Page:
Rafael Picardo may get break on 15-year sentence for biting off tip of police officer’s finger | State | NewJerseyNewsroom.com -- Your State. Your News.


Jul 04th
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Rafael Picardo may get break on 15-year sentence for biting off tip of police officer’s finger

pichardoRAFAEL021011_optBY ALICIA CRUZ

A reprieve may be on the horizon for Rafael Pichardo, the Staten Island man sentenced to 15 years after a clash with police at a nightclub in Atlantic City three years go.

Pichardo, 32, was ordered to serve consecutive prison terms after his May 1, 2010 conviction on nine counts of second-degree aggravated assault, resisting arrest and making terroristic threats after he bit off the tip of an Atlantic City police officer's finger and a number of other offenses, The Press of Atlantic City reported.

A panel of appellate judges ruled Wednesday that the 15-year sentence Superior Court Judge Bernard DeLury imposed against Pichardo on Aug. 27, 2009, was excessive, the Associated Press reported.

The appellate judges largely agreed with DeLury's decisions, but suggested the judge reconsider the consecutive portion of the sentences imposed on four counts, and have them run concurrently.

Concurrent sentences run at the same time, while consecutive sentences run back to back. Time served" is jail time credit the defendant receives from the period he was in jail waiting for resolution of his criminal case, according to Rooth Law Group. Time served is supposed to be subtracted from the total sentence a defendant receives during the sentencing phase of any judicial procedure.

In reviewing the case, the appellate judges also found that Pichardo's "conduct would appear to be more aptly characterized as a single period of aberrant behavior," and said DeLury needed to consider whether the defendants crimes were "committed so closely in time and place as to indicate a single period of aberrant behavior."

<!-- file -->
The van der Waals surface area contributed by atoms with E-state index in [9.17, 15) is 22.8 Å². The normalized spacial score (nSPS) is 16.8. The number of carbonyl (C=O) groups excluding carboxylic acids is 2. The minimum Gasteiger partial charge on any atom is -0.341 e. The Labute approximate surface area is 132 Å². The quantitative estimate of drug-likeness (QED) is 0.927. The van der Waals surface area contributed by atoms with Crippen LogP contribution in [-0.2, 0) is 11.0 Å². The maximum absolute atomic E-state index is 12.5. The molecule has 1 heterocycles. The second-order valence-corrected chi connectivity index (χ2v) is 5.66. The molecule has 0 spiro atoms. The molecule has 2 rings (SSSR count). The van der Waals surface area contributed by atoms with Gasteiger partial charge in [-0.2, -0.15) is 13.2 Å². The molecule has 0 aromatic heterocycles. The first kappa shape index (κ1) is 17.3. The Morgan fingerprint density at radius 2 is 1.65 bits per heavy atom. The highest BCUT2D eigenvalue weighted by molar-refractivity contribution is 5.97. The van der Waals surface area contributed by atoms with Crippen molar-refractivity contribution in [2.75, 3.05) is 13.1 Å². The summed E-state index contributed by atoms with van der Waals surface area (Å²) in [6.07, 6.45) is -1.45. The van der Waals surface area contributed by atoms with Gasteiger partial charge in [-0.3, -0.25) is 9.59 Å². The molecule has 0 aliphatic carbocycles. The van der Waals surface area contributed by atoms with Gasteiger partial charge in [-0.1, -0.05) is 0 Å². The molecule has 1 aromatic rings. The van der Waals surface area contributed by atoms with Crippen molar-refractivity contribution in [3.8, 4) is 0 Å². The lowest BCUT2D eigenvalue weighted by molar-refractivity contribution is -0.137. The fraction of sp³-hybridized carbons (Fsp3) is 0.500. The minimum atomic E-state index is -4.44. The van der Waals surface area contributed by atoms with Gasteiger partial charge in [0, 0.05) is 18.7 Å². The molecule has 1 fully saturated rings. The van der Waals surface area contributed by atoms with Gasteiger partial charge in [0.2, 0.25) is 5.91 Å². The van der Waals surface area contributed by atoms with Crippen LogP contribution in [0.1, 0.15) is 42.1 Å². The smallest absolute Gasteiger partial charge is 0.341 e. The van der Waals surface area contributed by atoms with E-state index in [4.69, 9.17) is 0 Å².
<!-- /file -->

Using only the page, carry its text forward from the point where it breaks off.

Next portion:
Pichardo, 32, was arrested Feb. 11, 2007 after a dust-up with Atlantic City police at a nightclub in the Trump Taj Mahal Casino Resort. Officers said, not only did Pichardo resist arrest, and bite the tip of Officer Dean Dooley's index finger off, but also his atrocious behavior grew worse when he spat on two officers as they tried to subdue him, the Press of Atlantic City reported.

The melee began when officer Dooley, who was off-duty and working security at the nightclub, asked Pichardo to pick up an object he knocked over. The two men exchanged words and Pichardo, a native of the Dominican Republic, was asked to leave, but refused.

When uniformed officers arrived to escort him out, Pichardo reportedly became combative and bit Dooley's finger. During his 2007 trial, Pichardo testified that officers Lt. Christopher Applegate and Patrick Yarrow, James Knights and Daniel Corcoran began mocking him, which made him angry and led him to make an obscene gesture to the officers, who then began beating him. Pichardo filed charges against the officers, who said Pichardo remained violent as he was taken to a local hospital for treatment.

Pichardo had filed charges against those officers saying they beat him while he was in custody at the precinct. In October 2007, Judge Robert Switzer agreed there was probably cause for the officers to be charged with the aggravating assault on Pichardo, who was in Atlantic City that night with his wife, NJ.com reported. The charges against the officers were later dropped.

At sentencing, Judge DeLury called Pichardo "unrepentant," because the defendant was insistent he was the victim, not the police. When DeLury announced the harsh consecutive sentences, Pichardo's father began having chest pains, his brother fainted and his mother, who suffered from heart trouble, had to be transported to a local hospital, The Press of Atlantic City reported.

The appellant panel agreed with the consecutive sentences DeLury imposed for the separate attacks on Applegate, Yarrow, Knights and Corcoran.

It was not clear when Pichardo, who had no previous criminal record, will be re-sentenced. He is currently incarcerated at South Woods State Prison in Bridgeton, New Jersey.


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